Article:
The user’s guide for your software should have a brief description of each of the equation sets, and why it was created. (It may be in the FAQ section in the back.)
In general, most people tend to use the “NHANES-III” equation set. The equations for Fat and Fat-Free Mass, and Total Body Water were developed as part of the Fels Longitudinal Study, which collected information about a large cross-section of the American population. A second study was done which showed how the equations performed on data collected in the NHANES-III survey, which also included a large cross-section of the American population. As a result, it tends to provide good estimates for body composition for individuals with relatively nondescript body types — that is, they resemble a “typical American of their sex and (approximate) age.”
However, for people who do not resemble the general population, the accuracy of these equations will tend to degrade. For example:
For people who are very thin or very skinny or who, when you look at them, you can say “Just by looking at you, I can tell that you work out on a very regular basis,” the NHANES-III set will tend to over-estimate body fat. That is, they may estimate body fat too high. For these people, we generally recommend the “Athletic” equation set.
On the other end of the spectrum, for people who are very obese, the NHANES-III equations will tend to under-estimate fat. For these people, the “Obese” equation set will likely provide a more accurate estimate.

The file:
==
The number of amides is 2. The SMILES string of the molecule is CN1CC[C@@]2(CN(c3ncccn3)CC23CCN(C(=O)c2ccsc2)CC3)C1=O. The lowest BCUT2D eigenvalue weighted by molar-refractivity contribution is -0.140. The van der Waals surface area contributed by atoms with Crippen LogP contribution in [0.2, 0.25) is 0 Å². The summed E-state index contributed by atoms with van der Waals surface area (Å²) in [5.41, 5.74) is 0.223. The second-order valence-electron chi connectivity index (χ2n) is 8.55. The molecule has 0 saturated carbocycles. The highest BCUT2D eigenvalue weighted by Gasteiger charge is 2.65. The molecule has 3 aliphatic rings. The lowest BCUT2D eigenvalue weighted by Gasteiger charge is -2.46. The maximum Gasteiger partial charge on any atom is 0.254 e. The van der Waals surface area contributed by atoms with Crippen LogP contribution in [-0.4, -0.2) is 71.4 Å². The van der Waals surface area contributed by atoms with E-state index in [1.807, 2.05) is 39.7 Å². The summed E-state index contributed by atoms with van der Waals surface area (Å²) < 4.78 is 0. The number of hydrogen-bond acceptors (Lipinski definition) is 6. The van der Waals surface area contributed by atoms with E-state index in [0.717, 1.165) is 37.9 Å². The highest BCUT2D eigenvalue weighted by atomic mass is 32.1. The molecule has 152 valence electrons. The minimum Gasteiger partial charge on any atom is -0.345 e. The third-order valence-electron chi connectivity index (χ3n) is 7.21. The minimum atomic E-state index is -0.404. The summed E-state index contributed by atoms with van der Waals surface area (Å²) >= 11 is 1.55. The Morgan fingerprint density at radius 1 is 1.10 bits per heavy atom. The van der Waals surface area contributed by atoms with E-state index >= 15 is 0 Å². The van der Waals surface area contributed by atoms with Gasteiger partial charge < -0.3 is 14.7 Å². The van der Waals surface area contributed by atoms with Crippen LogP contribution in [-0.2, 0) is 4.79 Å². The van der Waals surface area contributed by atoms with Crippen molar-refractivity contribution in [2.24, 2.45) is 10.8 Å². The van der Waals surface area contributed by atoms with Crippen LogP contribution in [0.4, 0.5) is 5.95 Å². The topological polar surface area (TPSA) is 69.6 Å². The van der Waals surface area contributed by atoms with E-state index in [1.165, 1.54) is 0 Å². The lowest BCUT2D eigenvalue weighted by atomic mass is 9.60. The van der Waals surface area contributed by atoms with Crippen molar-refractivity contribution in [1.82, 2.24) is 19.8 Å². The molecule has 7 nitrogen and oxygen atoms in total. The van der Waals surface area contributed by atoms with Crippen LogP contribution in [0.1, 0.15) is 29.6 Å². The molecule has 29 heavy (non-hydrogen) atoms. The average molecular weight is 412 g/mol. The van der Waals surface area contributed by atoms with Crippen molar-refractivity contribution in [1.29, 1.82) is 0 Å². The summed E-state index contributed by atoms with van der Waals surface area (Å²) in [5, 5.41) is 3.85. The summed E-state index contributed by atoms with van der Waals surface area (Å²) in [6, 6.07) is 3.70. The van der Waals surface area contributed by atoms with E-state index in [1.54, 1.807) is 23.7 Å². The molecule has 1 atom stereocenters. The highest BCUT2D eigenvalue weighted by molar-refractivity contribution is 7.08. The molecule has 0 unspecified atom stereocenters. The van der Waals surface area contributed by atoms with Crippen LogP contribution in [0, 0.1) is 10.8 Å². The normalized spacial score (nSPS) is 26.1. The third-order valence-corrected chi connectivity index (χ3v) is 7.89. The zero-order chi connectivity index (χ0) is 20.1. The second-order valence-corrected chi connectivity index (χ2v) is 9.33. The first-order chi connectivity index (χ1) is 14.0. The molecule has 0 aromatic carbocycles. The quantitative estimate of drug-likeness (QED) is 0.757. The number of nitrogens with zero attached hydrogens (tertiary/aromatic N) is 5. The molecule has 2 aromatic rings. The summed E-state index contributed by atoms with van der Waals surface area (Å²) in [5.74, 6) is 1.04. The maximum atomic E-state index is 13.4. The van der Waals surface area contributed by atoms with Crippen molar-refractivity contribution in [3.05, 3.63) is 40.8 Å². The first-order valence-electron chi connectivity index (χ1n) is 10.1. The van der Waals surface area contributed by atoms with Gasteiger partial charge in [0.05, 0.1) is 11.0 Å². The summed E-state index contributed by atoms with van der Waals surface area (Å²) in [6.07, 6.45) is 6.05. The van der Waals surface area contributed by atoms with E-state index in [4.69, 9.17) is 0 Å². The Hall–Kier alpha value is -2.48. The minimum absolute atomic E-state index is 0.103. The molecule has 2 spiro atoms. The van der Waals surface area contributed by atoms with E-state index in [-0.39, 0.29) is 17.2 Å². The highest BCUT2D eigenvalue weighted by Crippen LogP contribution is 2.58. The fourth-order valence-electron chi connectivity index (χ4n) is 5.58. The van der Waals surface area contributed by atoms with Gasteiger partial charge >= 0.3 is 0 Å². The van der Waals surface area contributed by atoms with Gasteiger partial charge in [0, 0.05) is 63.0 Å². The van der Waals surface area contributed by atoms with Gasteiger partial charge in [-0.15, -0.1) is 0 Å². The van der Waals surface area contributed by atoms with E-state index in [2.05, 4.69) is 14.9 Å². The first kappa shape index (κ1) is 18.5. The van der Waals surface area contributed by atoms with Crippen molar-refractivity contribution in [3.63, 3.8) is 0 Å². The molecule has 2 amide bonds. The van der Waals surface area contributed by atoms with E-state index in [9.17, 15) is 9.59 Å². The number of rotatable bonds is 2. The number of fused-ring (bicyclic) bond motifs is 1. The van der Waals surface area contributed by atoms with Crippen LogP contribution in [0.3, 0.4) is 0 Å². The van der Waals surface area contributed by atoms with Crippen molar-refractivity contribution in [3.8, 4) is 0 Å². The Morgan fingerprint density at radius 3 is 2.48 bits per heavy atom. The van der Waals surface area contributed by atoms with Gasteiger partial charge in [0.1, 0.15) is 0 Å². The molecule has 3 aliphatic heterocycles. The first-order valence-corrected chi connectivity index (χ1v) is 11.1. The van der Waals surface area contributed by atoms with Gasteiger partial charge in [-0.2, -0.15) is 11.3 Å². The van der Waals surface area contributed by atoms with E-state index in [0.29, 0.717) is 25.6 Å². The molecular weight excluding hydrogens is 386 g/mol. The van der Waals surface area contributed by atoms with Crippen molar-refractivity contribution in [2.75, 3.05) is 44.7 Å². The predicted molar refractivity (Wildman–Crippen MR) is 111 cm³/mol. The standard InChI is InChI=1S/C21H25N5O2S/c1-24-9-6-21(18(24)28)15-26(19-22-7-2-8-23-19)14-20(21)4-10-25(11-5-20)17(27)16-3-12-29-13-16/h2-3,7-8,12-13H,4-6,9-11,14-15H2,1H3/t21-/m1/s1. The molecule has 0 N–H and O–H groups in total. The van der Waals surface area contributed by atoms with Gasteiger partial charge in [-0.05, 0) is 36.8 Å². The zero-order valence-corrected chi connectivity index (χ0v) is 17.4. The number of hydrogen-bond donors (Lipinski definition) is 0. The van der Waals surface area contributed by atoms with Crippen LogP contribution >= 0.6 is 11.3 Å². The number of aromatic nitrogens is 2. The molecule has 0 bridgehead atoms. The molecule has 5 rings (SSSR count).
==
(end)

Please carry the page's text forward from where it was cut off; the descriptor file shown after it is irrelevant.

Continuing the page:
To create a formatted report, go to the Test Results and touch the “Sharing” icon at the top of the screen, and press the “Generate Report” button. If you are satisfied with the way the report looks, tap the Sharing icon again.
Press the “Email PDF” button to send the report to someone as an attachment to an email.
Or, if you have an AirPrint-enabled printer (or other third-party software to enable printing from the iPad) use the “Print PDF” button to send the report to the printer.
Not in this initial release. Finding a way to make that work that was easy to use proved to not be a simple task. So we decided to release the app without that functionality, and release an update in iTunes when we get it figured out.
Can I access the same database from multiple iPads with the RJL app, or share it with BC on my desktop computer?
Not in this initial release. Without asking you to trust your body composition data to some third-party cloud service, finding a way to make that work that was easy to use proved to not be a simple task. So we decided to release the app without that functionality, and release an update in iTunes when we get it figured out.